How about cosmetic effects of special items that are expected to alter the game rules? Do the magic dueling gloves mentioned when describing special item bonuses merely grant the PC a bonus to Melee/Press without any noticeable effect? Or do they glow orange, release small puffs of smoke, and create a faint yet dramatic sound of drum beats? The GM and Player can improvise such details knowing the special item rules already cover create uses of cosmetic effects.
The technology skills are Alchemy, Chemstry, Machinery, and Transmutery.
These four skills seldom have any bonuses. Almost never does an equipment bonus or situational advantage apply, because using these skills at all already assumes a suitable laboratory or workshop. Group efforts never apply because "too many cooks spoil the broth". No talent bonuses are relevant. The GM should decide if the setting includes any special items that could grant a special item bonus.
The Alchemy skill is used to create special potions, gasses, and ointments. Most common are those which enhance a friend or incapacitate an enemy. Using alchemy requires a kitchen or laboratory. The products must be stored in glass containers. Throughout the adventure's perils the glass bottles, vials, and spheres must be kept intact.
Usually an adventuring PC creates or purchases all the alchemical items desired for an adventure before the adventure beings. Therefore investing in a PC's Alchemy skill allows the Player, based on rumors and guess about the upcoming adventure, to create a half-price "bag of tricks" to make the PC prepared for expected problems.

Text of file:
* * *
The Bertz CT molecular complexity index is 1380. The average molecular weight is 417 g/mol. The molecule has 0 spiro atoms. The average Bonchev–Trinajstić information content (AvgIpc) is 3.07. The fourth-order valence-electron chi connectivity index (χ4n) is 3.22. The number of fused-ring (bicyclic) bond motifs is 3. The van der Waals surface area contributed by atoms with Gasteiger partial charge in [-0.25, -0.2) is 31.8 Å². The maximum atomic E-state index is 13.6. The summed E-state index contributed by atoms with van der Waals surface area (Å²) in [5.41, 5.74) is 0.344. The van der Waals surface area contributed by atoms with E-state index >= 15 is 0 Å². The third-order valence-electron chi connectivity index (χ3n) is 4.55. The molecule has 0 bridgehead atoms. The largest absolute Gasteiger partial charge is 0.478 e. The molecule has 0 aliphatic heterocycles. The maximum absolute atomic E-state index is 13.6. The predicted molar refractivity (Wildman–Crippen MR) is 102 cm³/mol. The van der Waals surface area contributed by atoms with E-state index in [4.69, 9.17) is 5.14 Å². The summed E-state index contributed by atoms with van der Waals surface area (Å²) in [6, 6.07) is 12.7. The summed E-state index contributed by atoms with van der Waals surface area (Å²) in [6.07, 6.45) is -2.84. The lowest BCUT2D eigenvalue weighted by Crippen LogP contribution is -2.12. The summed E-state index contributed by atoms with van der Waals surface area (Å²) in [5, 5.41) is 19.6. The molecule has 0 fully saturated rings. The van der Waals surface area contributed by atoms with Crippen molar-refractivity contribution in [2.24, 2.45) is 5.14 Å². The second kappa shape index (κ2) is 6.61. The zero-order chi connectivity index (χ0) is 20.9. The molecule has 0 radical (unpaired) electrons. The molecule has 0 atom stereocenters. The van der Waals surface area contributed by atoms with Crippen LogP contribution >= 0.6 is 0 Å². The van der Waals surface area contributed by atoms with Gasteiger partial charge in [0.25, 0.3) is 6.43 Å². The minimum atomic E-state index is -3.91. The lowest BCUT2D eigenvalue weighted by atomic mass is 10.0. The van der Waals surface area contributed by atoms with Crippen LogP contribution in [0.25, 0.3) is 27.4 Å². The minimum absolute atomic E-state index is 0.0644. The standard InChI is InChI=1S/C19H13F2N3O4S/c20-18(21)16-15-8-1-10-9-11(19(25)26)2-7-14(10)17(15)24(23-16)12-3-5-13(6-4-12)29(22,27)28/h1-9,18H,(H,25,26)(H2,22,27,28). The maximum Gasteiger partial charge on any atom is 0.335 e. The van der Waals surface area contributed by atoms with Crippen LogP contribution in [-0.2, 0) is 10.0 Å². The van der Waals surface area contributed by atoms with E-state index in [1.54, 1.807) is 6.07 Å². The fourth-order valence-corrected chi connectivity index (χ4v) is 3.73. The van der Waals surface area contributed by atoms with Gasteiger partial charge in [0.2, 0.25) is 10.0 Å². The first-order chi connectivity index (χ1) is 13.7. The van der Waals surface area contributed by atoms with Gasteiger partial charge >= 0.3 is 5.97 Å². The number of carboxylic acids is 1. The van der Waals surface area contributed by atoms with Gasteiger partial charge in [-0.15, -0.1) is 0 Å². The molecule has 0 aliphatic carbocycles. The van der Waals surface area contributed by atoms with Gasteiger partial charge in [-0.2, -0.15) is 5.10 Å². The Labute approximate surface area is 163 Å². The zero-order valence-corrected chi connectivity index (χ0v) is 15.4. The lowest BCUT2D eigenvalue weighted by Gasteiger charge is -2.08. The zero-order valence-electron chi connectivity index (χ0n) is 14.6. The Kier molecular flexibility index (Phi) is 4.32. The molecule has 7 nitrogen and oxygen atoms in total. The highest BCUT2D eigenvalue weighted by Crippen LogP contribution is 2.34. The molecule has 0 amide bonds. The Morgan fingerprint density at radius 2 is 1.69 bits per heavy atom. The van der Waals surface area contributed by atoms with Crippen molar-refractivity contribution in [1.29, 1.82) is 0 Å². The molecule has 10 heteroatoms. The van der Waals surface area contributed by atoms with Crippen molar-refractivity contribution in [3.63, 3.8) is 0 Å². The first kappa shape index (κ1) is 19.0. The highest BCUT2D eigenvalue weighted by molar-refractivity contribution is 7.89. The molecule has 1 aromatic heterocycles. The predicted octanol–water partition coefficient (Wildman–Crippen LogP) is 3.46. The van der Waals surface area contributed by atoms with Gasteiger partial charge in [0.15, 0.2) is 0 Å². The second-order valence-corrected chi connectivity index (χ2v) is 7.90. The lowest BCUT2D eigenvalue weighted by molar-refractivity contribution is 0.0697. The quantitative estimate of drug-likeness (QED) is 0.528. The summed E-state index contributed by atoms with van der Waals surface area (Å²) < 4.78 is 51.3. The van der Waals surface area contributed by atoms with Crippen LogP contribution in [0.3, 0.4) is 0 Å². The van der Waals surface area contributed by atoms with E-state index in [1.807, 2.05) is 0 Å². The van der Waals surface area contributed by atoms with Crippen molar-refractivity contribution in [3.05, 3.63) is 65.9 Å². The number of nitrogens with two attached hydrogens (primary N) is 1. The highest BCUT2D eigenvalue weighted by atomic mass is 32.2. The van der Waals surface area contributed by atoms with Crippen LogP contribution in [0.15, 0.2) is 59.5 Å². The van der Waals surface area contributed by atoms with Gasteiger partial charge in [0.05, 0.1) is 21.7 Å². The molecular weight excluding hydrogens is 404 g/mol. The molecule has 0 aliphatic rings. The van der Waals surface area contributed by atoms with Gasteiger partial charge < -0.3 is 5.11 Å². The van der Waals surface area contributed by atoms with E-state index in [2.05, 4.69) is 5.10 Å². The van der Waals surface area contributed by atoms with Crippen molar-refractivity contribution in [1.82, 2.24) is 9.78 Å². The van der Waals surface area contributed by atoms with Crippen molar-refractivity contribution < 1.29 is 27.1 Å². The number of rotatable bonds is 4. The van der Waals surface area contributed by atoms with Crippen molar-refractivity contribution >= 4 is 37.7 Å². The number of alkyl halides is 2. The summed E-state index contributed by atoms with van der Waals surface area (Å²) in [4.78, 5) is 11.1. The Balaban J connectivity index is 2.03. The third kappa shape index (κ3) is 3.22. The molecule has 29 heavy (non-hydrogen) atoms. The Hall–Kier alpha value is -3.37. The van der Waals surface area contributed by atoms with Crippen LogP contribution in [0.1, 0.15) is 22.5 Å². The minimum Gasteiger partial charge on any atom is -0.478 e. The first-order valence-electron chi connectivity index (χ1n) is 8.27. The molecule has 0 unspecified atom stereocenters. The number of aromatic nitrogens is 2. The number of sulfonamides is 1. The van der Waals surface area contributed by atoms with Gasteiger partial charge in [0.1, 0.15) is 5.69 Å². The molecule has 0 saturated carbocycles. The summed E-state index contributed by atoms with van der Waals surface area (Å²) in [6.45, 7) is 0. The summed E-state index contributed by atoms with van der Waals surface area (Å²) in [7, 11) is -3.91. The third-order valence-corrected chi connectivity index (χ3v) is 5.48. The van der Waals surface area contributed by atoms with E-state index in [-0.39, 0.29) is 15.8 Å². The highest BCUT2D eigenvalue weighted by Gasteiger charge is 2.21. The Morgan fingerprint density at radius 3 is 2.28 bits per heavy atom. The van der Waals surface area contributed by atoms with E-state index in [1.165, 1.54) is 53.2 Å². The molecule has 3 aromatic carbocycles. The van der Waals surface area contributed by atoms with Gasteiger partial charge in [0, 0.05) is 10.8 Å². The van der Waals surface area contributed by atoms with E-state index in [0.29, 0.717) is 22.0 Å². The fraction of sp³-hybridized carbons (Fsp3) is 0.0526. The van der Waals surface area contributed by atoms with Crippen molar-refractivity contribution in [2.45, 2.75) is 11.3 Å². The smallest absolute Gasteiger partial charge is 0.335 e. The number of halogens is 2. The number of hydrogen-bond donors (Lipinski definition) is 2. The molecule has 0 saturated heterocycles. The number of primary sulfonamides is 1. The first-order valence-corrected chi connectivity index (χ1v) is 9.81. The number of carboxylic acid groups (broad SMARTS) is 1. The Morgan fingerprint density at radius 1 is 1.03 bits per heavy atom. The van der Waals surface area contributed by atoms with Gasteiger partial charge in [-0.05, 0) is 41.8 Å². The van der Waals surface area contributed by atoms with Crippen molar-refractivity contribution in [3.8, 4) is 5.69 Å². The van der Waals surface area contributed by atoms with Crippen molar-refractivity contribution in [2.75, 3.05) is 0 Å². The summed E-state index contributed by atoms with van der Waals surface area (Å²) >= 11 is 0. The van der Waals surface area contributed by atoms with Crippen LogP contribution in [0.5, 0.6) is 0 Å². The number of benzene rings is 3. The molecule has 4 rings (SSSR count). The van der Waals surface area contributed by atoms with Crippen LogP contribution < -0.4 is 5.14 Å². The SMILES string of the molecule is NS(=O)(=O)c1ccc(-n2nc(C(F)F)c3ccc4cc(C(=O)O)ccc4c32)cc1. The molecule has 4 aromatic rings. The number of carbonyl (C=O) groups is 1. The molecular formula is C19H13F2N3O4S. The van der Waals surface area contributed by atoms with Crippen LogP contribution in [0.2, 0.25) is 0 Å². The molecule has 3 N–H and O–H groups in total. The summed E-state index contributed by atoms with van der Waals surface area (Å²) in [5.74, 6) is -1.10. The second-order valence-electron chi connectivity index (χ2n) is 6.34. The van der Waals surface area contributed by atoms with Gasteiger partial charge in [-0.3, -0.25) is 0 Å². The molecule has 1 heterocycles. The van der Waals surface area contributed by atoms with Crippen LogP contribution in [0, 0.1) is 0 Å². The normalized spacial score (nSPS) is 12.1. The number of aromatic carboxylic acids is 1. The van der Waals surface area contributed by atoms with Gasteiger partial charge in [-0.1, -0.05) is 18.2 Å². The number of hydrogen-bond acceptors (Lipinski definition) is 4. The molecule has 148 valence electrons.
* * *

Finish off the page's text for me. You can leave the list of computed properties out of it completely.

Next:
Alchemy is an old, diverse, and widely-studied art that many of its practitioners do not consider magical. However, the fact that semblancy ruins alchemical creations gives support to the claim that magic is somehow involved, even if unknowingly.
The history and recipes of alchemy have flowed together from many cultures. Alchemy itself is well-accepted everywhere. Yet some recipes remain carefully guarded secrets, and a few have effects considered illegal or taboo. However, alchemical healing has helped almost every family, and professional alchemists are respected unless their business practices are unethical or their prices are unusually high. Amateur alchemists are common: many folk know just enough alchemy to heal scrapes or help put a fussing child to sleep, and this knowledge provokes neither distrust nor stereotypes.
Alchemical healing has its limits. It must be applied promptly to be effective, and only deals with burns, scrapes, and lacerations. It cannot cure disease, paralysis, broken bones, missing limbs, or dementia.
All alchemy involves following a recipe. Characters should keep track of which recipes they know. There is usually no need to keep track of the ingredients required by the recipes.
An alchemical recipe fixes all the options about duration and area. Changing these requires a new recipe.
Most new PCs with Alchemy skill will know only a few common, inexpensive recipes that make use of inexpensive and commonly available ingredients. During adventures the PC will find new alchemy recipes and gather rarer alchemy ingredients. Thus the Player slowly gains options about how the PC can be prepared at the start of a new adventure, and the PC gains a different type of power than measured by skill or talent ratings.